Proposed Regulations for Apartments

On February 23, 2018, OEHHA proposed additional warnings for residential rental properties— property rented by a landlord, such as apartments, duplexes, condos, and rental houses. The public comment period ended on April 16.

The new regulations, if passed, will require that landlords provide a warning when an adult tenant enters into a lease, and an annual notice to all adult occupants of the property. Like the tailored warnings described above, proposed warning language for rental properties would require the Listed Chemical(s), the warning symbol, and an invitation to speak with a landlord or building owner. View the proposed regulations.


Prop 65 imposes fines of up to $2,500 per day per violation. It also allows private parties to bring enforcement actions on behalf of the State of California whenever they believe a violation has occurred, and recover their attorney's fees as part of a settlement or if successful in a lawsuit. Over the last several decades, private enforcement has expanded into a multi-million dollar enterprise. Commercial property owners and businesses should take steps now to ensure that their Prop. 65 warnings comply with the new warning requirements by August 30, 2018.

For general information on Prop 65, go to OEHHA's Prop 65 website. View a side-by-side comparison of the old and new Prop 65 regulations. 

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About this Author

Vaneeta Chintamaneni, Allen Matkins Law Firm, San Francisco, Environmental Law Attorney

Vaneeta Chintamaneni is an associate in the Environmental and Natural Resources Practice Group in San Francisco. She provides guidance and support to corporations and individuals in a broad range of litigation and counseling areas, including contaminated properties, water rights, environmental enforcement actions, and Proposition 65. Vaneeta has experience with a wide variety of state and federal environmental statutes, including the California Environmental Quality Act (CEQA), the Comprehensive Environmental Response, Compensation and Liability Act (CERCLA), the...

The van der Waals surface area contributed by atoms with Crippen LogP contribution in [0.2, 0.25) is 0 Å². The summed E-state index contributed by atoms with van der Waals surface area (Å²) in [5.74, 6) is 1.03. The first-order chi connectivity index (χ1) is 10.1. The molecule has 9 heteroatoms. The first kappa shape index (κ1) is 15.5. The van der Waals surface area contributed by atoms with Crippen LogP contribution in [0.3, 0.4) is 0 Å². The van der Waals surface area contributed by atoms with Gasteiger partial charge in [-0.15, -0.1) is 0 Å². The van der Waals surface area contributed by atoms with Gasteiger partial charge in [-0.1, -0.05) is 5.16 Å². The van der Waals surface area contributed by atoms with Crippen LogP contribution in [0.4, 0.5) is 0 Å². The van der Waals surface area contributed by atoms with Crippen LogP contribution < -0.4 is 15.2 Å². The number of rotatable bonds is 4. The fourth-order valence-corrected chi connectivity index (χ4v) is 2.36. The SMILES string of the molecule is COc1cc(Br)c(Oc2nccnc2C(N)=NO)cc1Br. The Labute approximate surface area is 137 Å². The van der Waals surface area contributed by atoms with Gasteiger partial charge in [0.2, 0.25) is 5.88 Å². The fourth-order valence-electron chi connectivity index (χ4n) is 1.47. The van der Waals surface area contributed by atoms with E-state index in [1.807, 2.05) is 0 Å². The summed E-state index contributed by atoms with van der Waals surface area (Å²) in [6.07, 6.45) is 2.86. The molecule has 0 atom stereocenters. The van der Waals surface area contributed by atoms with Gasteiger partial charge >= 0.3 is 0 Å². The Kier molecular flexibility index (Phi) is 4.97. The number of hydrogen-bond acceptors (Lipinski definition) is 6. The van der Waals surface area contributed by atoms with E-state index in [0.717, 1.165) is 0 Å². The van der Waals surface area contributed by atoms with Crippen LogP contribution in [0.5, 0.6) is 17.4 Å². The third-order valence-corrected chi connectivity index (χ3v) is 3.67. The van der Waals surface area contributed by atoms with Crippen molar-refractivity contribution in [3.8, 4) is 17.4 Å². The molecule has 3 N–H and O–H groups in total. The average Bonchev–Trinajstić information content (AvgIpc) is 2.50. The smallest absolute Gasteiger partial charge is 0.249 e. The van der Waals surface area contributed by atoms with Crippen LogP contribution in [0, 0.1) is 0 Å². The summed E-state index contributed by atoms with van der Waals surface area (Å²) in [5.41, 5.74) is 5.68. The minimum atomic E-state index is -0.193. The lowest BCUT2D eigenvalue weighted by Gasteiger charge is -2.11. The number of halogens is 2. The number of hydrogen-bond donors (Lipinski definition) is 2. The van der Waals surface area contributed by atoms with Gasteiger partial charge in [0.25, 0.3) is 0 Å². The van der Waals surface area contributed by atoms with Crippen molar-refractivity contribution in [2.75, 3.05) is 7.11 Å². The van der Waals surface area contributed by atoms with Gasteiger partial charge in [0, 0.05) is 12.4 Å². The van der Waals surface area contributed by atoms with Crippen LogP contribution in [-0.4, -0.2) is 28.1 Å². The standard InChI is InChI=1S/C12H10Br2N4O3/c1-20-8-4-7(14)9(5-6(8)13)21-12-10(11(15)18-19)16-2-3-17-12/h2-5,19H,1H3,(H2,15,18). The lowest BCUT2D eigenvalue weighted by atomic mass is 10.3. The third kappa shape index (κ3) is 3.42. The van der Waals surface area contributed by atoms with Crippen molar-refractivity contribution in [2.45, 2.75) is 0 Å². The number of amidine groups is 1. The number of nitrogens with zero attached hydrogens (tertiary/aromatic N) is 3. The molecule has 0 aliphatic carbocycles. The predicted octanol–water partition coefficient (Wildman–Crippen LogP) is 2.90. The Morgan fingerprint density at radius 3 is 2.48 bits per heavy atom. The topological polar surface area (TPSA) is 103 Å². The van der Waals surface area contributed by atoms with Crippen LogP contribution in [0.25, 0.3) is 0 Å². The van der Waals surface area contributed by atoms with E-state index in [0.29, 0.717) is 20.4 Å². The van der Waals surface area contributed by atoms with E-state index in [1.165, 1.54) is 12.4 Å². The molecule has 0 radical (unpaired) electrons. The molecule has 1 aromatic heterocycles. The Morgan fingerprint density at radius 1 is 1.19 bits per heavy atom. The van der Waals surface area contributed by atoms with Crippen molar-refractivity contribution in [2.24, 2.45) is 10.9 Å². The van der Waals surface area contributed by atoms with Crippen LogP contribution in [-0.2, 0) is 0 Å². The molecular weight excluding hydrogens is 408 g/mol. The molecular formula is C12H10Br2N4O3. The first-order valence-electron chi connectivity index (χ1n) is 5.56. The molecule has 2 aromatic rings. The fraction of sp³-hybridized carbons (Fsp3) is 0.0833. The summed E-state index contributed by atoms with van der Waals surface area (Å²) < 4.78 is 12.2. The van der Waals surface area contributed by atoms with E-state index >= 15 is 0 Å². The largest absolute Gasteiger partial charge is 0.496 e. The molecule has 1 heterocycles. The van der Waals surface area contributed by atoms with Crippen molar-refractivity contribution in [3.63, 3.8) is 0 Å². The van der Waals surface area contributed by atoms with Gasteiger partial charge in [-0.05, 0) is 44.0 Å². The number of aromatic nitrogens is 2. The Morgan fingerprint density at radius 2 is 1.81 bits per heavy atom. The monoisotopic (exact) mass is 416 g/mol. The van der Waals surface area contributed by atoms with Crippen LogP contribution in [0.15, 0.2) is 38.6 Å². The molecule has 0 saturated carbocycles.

John Allen, Allen Matkins Law Firm, Los Angeles, Environmental Law Attorney

John J. Allen is a partner in the Los Angeles office and a member of the firm's Environmental Practice Group. John has built a diverse environmental private practice which includes advising and representing clients in all key substantive areas of environmental law including regulatory programs for air emissions, wastewater treatment and discharge, hazardous waste management and federal and state environmental cleanup programs involving hazardous substance response. He provides clients with permitting and compliance counseling and also represents them in federal and state administrative and judicial proceedings.

Prior to entering private practice, John had served for more than 14 years as general counsel in the private sector, providing him valuable insights into client needs and expectations, as well as how to work successfully in multi-disciplined approaches to regulatory compliance. In addition to his general knowledge of a wide range of federal, state and local environmental programs, John has developed working relationships with the management and staff of various environmental agencies. For example, he works regularly with many of the state’s nine Regional Water Quality Control Boards in California, the South Coast Air Quality Management District, other air districts and boards, the California Department of Toxic Substances Control, and federal Environmental Protection Agency (EPA).

John also provides clients with counseling and legal representation in occupational safety and health regulatory matters, as well as with respect to the various consumer product and “green chemistry” legislation including the California Safe Drinking Water and Toxics Enforcement Act (Proposition 65), the federal Consumer Product Safety Act and European Union and analogous state regulations applicable to consumer electrical and electronic equipment and hazardous chemicals.